A private sector movement may speed the adoption of renewable power sources, Crane said at a round-table dinner at the Washington offices of the Atlantic magazine yesterday.
“Who are we going to look to lead on this?” Crane asked. “For the first time in American history, could we have a social movement that’s actually triggered by corporations?”
Political gridlock in Washington means the private sector, with billions to spend, may play a role in transforming the U.S. energy infrastructure, said attendees including former New Jersey Governor Christine Todd Whitman and Eric Spiegel, chief executive officer of Siemens AG’s U.S. unit.
Apple Inc. (AAPL)’s tracking of the amount of energy the products it’s built use around the world and Coca-Cola Co.’s goal to return as much water to communities and nature as it uses by 2020 are examples of leading initiatives.
“The resources that corporate America has at its disposal are amazing,” Crane said. “We need a bottom-up revolution.”
The company has become the largest solar developer in the U.S., even as it gets more than 90 percent of its revenue from conventional energy sales.
NRG, which produces enough power to light about 42 million homes, owns utilities and about 53 gigawatts of power plants, making it the fourth-largest carbon emitter in the U.S., by his estimates. He said he wants that to change.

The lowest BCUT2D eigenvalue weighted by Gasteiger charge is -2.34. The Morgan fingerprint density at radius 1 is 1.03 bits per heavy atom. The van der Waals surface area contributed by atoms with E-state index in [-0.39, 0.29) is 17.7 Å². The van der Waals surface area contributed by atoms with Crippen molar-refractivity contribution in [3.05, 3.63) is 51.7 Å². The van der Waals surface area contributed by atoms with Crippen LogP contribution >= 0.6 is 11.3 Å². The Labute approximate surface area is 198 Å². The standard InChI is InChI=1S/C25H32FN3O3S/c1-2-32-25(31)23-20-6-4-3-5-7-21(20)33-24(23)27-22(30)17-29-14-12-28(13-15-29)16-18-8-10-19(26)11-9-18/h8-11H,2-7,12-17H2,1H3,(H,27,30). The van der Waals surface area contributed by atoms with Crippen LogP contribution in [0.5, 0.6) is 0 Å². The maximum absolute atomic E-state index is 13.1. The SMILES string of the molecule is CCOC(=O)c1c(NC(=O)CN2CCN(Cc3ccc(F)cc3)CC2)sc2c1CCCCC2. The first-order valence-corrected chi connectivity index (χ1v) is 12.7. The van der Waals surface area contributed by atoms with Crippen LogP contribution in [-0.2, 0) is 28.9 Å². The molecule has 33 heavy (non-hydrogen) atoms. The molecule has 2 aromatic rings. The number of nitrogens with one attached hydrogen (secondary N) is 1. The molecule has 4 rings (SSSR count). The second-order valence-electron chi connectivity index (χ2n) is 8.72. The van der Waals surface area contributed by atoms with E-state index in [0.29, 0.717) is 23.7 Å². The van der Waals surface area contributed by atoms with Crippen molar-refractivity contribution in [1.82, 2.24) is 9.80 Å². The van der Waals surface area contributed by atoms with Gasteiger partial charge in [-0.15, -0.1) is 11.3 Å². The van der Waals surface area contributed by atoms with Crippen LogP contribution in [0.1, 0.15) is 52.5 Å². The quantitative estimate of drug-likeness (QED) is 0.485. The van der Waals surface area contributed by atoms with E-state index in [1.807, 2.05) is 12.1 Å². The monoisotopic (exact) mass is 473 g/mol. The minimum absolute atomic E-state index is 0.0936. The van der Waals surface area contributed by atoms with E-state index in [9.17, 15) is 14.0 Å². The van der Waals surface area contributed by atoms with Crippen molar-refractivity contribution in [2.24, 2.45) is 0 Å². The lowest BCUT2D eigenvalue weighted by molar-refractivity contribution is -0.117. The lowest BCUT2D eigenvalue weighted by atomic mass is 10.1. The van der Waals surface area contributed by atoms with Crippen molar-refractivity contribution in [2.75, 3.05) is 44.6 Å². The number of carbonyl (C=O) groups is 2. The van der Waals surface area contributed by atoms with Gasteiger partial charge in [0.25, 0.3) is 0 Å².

“We look to our leaders, mainly our leaders in Washington, to show us our way on a lot of things.” Yet the city’s “paralysis” means “there’s not going to be anyone showing the way.”
New Jersey’s Whitman, who headed the Environmental Protection Agency in the George W. Bush administration, agreed that the current gridlock in Washington means that national policy will have a hard time offering solutions to large environmental problems.
The public “gets” climate change, she said, recalling the two weeks that her farm was without power in New Jersey after Hurricane Sandy in 2012. “The modern environment movement did not come down from the top, it came from the bottom up.”
Legislation such as the Clean Water Act was triggered by “people who were sick and tired of rivers spontaneously combusting and bad-air-quality days and kids getting sick,” Whitman said, referring to the 1969 fire on the Cuyahoga River that spurred the act, the Great Lakes Water Quality Agreement and the creation of federal and state environment protection agencies, or EPAs.
Crane sees his biggest competitor in Google Inc. (GOOG), he said, referring to the Internet search giant’s recent movements along with other technology companies into the energy sector, robbing utilities of revenue. “Google is who concerns me more of any company.” After that, it’s Home Depot Inc.
In most places, the customers don’t have a choice of who they buy their electricity from. That’s changing with the rise of rooftop solar power and choices in energy providers, and may involve natural gas-produced power at the home, Crane said.
Crane is concerned electricity may get “so distributed and so simplified that our biggest competitor becomes Home Depot,” where people could buy panels and put them on their rooftops themselves, he said.
“You just can’t believe if you’ve been in the power industry your whole life as I’ve been how simple solar photo-voltaic is,” he said.
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